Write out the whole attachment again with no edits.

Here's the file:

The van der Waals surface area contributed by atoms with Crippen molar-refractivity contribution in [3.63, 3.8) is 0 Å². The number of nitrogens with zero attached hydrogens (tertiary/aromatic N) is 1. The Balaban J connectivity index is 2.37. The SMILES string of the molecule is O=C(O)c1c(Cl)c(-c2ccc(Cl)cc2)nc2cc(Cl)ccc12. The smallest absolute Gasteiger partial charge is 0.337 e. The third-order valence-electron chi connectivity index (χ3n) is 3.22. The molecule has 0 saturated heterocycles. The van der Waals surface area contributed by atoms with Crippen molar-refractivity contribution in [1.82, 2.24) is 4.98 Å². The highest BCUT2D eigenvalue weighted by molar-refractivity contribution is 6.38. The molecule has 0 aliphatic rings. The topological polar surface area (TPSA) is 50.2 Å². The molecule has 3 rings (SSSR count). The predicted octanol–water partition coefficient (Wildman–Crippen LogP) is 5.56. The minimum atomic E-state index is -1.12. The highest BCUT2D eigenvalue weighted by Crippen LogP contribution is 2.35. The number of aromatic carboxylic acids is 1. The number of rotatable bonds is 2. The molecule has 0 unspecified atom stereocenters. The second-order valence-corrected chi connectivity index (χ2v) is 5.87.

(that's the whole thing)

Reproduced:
The van der Waals surface area contributed by atoms with Crippen molar-refractivity contribution in [3.63, 3.8) is 0 Å². The number of nitrogens with zero attached hydrogens (tertiary/aromatic N) is 1. The Balaban J connectivity index is 2.37. The SMILES string of the molecule is O=C(O)c1c(Cl)c(-c2ccc(Cl)cc2)nc2cc(Cl)ccc12. The smallest absolute Gasteiger partial charge is 0.337 e. The third-order valence-electron chi connectivity index (χ3n) is 3.22. The molecule has 0 saturated heterocycles. The van der Waals surface area contributed by atoms with Crippen molar-refractivity contribution in [1.82, 2.24) is 4.98 Å². The highest BCUT2D eigenvalue weighted by molar-refractivity contribution is 6.38. The molecule has 0 aliphatic rings. The topological polar surface area (TPSA) is 50.2 Å². The molecule has 3 rings (SSSR count). The predicted octanol–water partition coefficient (Wildman–Crippen LogP) is 5.56. The minimum atomic E-state index is -1.12. The highest BCUT2D eigenvalue weighted by Crippen LogP contribution is 2.35. The number of aromatic carboxylic acids is 1. The number of rotatable bonds is 2. The molecule has 0 unspecified atom stereocenters. The second-order valence-corrected chi connectivity index (χ2v) is 5.87.